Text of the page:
Justice Breyer leaving Supreme Court after 28 years. How long does a 'for life' appointment usually last?

How Supreme Court nominee's confirmation process will unfold
How Supreme Court nominee's confirmation process will unfold

With the announced retirement of Supreme Court Justice Stephen Breyer, a new justice will soon be appointed to the high court.

On paper, the appointments are for life, meant to ensure judicial independence from external factors.

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But as Breyer's retirement illustrates, "for life" doesn't necessarily mean "until death."

According to the Supreme Court's website, the average length of a justice's tenure is 16 years.

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However, the recent trend to appoint younger justices, combined with ever-lengthening life expectancies, is expected to stretch those terms. Analysis conducted by consulting firm Oliver Wyman estimates that the average tenure for Supreme Court justices over the next 100 years will be around 35 years.

Here are the six most recent justices to leave the Supreme Court and how long they served.

Ruth Bader Ginsburg

Supreme Court Justice Ruth Bader Ginsburg, appointed by President Bill Clinton in 1993, is at age 85 currently the oldest active justice on the Supreme Court.
Supreme Court Justice Ruth Bader Ginsburg, appointed by President Bill Clinton in 1993, is at age 85 currently the oldest active justice on the Supreme Court.

Appointed by President Bill Clinton in 1993, Ginsburg served for 27 years until her death in September of 2020. President Donald Trump's nomination of Amy Coney Barrett to replace her stirred controversy as Ginsburg's dying wish was to have her seat filled after the 2020 election.

David H. Souter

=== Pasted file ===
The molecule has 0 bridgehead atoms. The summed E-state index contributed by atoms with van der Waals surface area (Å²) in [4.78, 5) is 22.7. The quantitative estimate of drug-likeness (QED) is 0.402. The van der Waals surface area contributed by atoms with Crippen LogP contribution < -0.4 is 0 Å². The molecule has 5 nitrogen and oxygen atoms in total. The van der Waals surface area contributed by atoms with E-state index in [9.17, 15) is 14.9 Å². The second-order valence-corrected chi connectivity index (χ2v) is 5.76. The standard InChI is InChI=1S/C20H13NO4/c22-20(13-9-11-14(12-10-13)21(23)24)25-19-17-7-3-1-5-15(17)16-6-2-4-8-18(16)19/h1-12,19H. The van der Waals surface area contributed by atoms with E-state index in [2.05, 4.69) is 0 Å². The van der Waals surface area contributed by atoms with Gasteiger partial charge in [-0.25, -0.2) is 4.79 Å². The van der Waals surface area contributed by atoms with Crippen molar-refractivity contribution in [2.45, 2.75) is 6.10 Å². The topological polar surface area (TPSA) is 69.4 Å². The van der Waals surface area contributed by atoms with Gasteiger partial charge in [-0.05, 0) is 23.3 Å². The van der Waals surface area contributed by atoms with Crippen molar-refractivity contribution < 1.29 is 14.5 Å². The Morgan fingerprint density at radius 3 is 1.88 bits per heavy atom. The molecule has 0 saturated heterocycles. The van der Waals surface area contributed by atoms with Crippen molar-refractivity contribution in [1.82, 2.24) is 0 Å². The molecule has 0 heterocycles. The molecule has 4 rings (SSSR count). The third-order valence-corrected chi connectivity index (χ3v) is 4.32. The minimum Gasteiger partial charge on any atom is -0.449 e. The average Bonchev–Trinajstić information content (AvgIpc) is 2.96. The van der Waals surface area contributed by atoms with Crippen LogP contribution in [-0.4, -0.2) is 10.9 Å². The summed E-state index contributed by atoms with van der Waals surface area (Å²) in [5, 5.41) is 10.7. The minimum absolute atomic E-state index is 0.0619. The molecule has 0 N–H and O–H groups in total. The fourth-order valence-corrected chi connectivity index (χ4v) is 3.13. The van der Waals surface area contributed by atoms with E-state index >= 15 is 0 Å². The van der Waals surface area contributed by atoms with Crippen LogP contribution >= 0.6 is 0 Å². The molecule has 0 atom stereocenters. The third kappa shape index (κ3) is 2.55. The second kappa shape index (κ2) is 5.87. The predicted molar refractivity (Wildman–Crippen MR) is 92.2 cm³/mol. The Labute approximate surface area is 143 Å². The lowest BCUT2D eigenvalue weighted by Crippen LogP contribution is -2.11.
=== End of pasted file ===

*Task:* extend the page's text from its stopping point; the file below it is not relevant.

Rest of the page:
President George H. W. Bush and David Souter in 1990.
President George H. W. Bush and David Souter in 1990.

Appointed by George H.W. Bush, Souter served for 18 years and 263 days. Souter retired in 2009, allowing President Barack Obama to nominate Sonia Sotomayor to take his place.

Anthony M. Kennedy

Kennedy was nominated by President Ronald Regan to replace Lewis F. Powell Jr. After serving for over 30 years, he retired and was replaced with one of his former law clerks, Brett Kavanaugh.

Antonin Scalia

U.S. Supreme Court Associate Justice Antonin Scalia speaks on civil liberties at an ACLU Membership Conference Sunday in Washington, D.C.Chris Greenberg | Associated Press
U.S. Supreme Court Associate Justice Antonin Scalia speaks on civil liberties at an ACLU Membership Conference Sunday in Washington, D.C.Chris Greenberg | Associated Press

The Supreme Court's first Italian-American justice, Scalia served for over 29 years before he died of natural causes. Trump replaced him with Neil Gorsuch.

William Rehnquist

Supreme Court Justice William Rehnquist is sworn in on Capitol Hill in this July 29, 1986, file photo. He died Saturday evening at his home in Virginia. Lana Harris | Associated Press
Supreme Court Justice William Rehnquist is sworn in on Capitol Hill in this July 29, 1986, file photo. He died Saturday evening at his home in Virginia. Lana Harris | Associated Press

After being nominated by Richard Nixon, William Rehnquist served for almost 19 years before dying at the age of 80. President Reagan replaced him with Scalia.

Sandra Day O'Connor

The first female associate justice of the Supreme Court of the United States, O'Connor served for 24 years before retiring in 2006. George W. Bush nominated Samuel Alito to replace her.

This article originally appeared on Savannah Morning News: How long do Supreme Court justices serve? Years of tenure vary